Aside from my DZ 60 I'm just waiting on parts for my second build to come in. It took me a while to finally decide on the config for my first build since I was trying to go for portability, functional layout as well as some other aesthetic choices I insisted on, like split spacebar and arrows. The next build will use a Dawn 60 by Xelus and I plan to make a custom sandwich case using only clear acrylic to maximize RGB. Now that I learned how to solder I just want to keep making more. Those all sound like solid workhorse boards, did you have to add USB support for the IBM models? What are your plans for the dz60 as far as case, switches, keycaps?

Nice. Split spacebars seem interesting. If I didn't think it would ruin my muscle memory for other more conventional boards, I would love to try it out. those acrylic sandwhich cases are cool. I have one for a Raspberry Pi. I think I would probably try to play around with the opacity and/or color of the layers if I were to be playing with LEDs myself. I imagine completely clear is going to glow nicely.

Soldering can be therapeutic, can't it? Also, maybe, somewhat fulfilling, to know that you've assembled something yourself. Not just slapping something together, but with just a little more permanence.

SKCM blue Alps are all I worry about at work. They're sensitive to dust/debri. I keep a towel over my Alps boards though when not in use. The rest are pretty much bulletproof. Kailh's box switches are IP57 rated against dust and water, and on the TG3 "cop keyboard" I modified the silicone mat that protects the plate and switches to prevent it from adding rubbery tactility to the switches themselves by cutting off the tops of the domes, since the switches themselves are relatively well sealed. Capacitive buckling spring is so simple that those boards will basically just work, forever.

The IBM F AT will only require an active converter if you do not have a ps/2 port on your computer. I use them through ps/2 if I can, with a 5-pin DIN to ps/2 adapter. Most desktops still have it. The protocol is the same, so that's all that's necessary. The F107 already had a replacement controller with a USB interface. I do believe that active conversion to USB is required for the IBM 4704 family. The new production F62s and F77s come from the factory with the same controller. Otherwise, I do have a few Soarer's converters I have put together, and a TMK converter, either of which work with most retro keyboards from the mid 80s on, including the F XT.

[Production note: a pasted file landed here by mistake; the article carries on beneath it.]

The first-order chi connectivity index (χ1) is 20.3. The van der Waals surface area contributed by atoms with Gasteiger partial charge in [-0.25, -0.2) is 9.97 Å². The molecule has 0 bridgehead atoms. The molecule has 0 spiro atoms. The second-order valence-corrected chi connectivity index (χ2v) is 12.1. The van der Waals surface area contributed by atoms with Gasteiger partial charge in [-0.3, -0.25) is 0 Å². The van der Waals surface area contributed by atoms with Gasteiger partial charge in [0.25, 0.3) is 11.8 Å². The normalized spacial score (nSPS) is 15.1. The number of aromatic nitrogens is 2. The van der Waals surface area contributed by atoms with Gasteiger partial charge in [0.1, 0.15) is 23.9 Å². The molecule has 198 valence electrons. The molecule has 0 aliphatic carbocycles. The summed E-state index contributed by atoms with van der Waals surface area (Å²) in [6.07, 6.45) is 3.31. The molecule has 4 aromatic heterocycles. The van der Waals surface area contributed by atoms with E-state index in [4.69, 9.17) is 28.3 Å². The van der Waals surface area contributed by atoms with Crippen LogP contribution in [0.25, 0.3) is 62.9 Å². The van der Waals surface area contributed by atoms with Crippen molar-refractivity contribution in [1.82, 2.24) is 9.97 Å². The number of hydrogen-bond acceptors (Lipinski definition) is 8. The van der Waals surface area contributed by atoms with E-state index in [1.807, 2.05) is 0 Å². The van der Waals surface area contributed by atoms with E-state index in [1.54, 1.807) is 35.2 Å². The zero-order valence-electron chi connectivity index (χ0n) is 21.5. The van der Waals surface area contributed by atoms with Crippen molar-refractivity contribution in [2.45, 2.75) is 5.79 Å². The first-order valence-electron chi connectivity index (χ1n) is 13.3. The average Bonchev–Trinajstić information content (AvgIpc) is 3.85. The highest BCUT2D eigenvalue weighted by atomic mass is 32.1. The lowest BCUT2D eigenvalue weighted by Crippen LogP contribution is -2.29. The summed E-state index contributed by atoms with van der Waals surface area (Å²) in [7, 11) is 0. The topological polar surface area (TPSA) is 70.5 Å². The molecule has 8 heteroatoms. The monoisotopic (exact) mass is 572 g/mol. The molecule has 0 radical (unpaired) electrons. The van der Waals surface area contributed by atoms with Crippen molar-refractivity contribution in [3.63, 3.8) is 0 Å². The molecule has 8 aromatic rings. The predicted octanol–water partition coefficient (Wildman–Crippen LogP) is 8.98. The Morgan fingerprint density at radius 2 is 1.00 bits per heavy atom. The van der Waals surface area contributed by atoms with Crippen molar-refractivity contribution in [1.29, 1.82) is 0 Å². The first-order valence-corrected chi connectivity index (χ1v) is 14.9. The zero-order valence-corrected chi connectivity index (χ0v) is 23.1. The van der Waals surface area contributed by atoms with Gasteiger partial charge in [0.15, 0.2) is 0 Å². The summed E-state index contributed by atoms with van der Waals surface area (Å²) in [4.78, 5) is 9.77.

I ordered a walnut case, something I have always wanted on a keyboard (I'm a fan of old wood and iron, etc). I also ordered a brass plate. I ordered a mini usb version of the PCB since it was the last USB standard I found acceptably durable and user-friendly, couldn't find it with hot swap sockets so I ordered those separately. It will be my first, and maybe only, hot swap board, for more realistic switch/configuration testing. I had some of Kailh's new box silent reds coming, but those were somehow returned to sender, so the slow journey from China begins again on that.
« Last Edit: Mon, 25 May 2020, 16:14:32 by Maledicted »

Offline bigfishkb

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Re: Hi, my name is bigfishkb and I'm a keyboardaholic.
« Reply #11 on: Mon, 25 May 2020, 14:37:39 »
Nice. Splice spacebars seem interesting. If I didn't think it would ruin my muscle memory for other more conventional boards, I would love to try it out. those acrylic sandwhich cases are cool. I have one for a Raspberry Pi. I think I would probably try to play around with the opacity and/or color of the layers if I were to be playing with LEDs myself. I imagine completely clear is going to glow nicely.

Soldering can be therapeutic, can't it? Also, maybe, somewhat fulfilling, to know that you've assembled something yourself. Not just slapping something together, but with just a little more permanence.

SKCM blue Alps are all I worry about at work. They're sensitive to dust/debri. I keep a towel over my Alps boards though when not in use. The rest are pretty much bulletproof. Kailh's box switches are IP57 rated against dust and water, and on the TG3 "cop keyboard" I modified the silicone mat that protects the plate and switches to prevent it from adding rubbery tactility to the switches themselves by cutting off the tops of the domes, since the switches themselves are relatively well sealed. Capacitive buckling spring is so simple that those boards will basically just work, forever.